–Brian Andreas, story people.
I’ll ignore my lack of London updates and jump straight to the meat of it: I was too busy. I was far too busy to reflect, for fear that reflection would render the moment passed. Passed-moments are too bitter-sweet for the London rain. For the sweltering, cloudy sun. Lived-moments, even if they are only try-to-live-now moments are far more bearable.
First and foremost, you have to re-enter society. American society. Sissy and I did this in the Atlanta airport with two margaritas and a basket of chips and salsa. Welcome back! My mother, father and brother were all crying (I’m assuming that my brother and father were; I could tell that my mother was with each exclamation of “my little world travelers!”). We rolled around with our dogs when we got home. Home-home. Not school-home or a-bed-to-lie-in-home. That was nice–to be licked and licked by two furry squirming eighty pound mammals. Welcome back welcome back!
I’m not ready to say goodbye. As much as I want to be welcomed back, I miss that feeling of anonymity that swallowed me whole for four weeks. I’ve been in hiding since my return. I talked and talked to my excited mother about the museums, the plays, the people, the food, the dogs without leashes! I talked at my father and brother who nodded, politely, quietly fingering the rocks I smuggled from Omaha Beach. That they were grateful for those made the whole excursion worth it. My sister and I continue to talk–about what we read, who we were with, who we think we might have become. I talk to Stewart about adventures that I’ve had and ones that I’m sure to have in the future. I talk to my roommates, to people who come over to my house. But I’m afraid to talk outside of this, to be outside of what I know, what I’ve known. Can’t I only be new and different in a new city? Mustn’t I hide here until my next escape, my next journey into the unknown?
I’m afraid because my world is small. I will walk down the street and see someone I know. Or worse–someone I could know. Someone who is probably just like me. Spending their summer Mondays in coffee shops, blogging, because they haven’t been scheduled to work and they want to get out of their bed-to-sleep-in. Someone who only a few weeks ago wanted to see and do and who now is sinking back into being seen and seeming to be. How do you break a cycle? Do you go abroad and then come back different than you were before? Do you change yourself, no matter where you are? Of course, of course you do.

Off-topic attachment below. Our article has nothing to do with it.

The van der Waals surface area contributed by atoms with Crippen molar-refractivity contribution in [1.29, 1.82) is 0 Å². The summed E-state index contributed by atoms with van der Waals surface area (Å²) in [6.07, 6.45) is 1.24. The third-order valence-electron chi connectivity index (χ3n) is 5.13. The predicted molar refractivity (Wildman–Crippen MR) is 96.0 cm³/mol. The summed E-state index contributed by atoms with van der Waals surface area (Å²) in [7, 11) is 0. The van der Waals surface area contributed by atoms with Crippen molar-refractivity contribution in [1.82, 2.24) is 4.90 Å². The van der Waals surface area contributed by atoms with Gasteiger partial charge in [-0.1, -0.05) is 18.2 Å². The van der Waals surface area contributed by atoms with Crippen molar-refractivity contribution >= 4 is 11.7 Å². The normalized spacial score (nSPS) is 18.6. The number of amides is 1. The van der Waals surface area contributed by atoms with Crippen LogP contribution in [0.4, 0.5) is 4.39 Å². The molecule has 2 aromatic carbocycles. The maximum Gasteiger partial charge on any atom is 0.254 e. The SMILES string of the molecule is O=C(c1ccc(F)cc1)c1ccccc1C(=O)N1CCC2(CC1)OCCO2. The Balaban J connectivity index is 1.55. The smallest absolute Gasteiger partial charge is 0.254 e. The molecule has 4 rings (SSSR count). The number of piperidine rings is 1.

So here’s the challenge. Go abroad, see new and different things. But then–then! Come back. See what you’ve always seen, and say hi. Don’t wish for anonymity–bask in familiarity. Why can’t we be a little bit of everything in little bits and pieces at different places and times?
I used to loathe kids who could study abroad. Those bastards! How did they have the money ( most bitter question)? How did they have the nerve ( based on my own fears)? How did they know where they wanted to go ( based on my forever uncertainty)?** I don’t think you have to go to another continent to conquer some of your fears, because, hey, mine seem to be returning at a rapid pace. I think you have to make yourself really uncomfortable and really excited and really happy and scared and sad and then wholly confident in these emotions. You could do that by meeting the neighbors you’ve never spoken to. You could do that by taking an exercise class by yourself. By going to dinner alone. By reading a big and dense and kinda boring novel.
My sister is forever quoting (paraphrasing) a quote from someone, somewhere: “There’s no such thing as a happy short story.” To prove her wrong I came up with the title of one I just read “Four weeks in London.”
**I should answer my own questions. 1. You don’t “have” the money–you put forth a good effort in saving up from your job and then your parents are gracious and generous and figure out a way to fund the rest because they want your heart and brain to be as big as they can be. 2. I don’t know how much nerve I have, I have my sister to travel with me. We’ve never traveled without our parents, though, so I think we just kind of sucked it up and kept telling ourselves we could legally drink so we could do anything. 3. Sometimes your favorite professor sends out an email saying he’s leading a program in London, the best city in the world. And he has a way with words.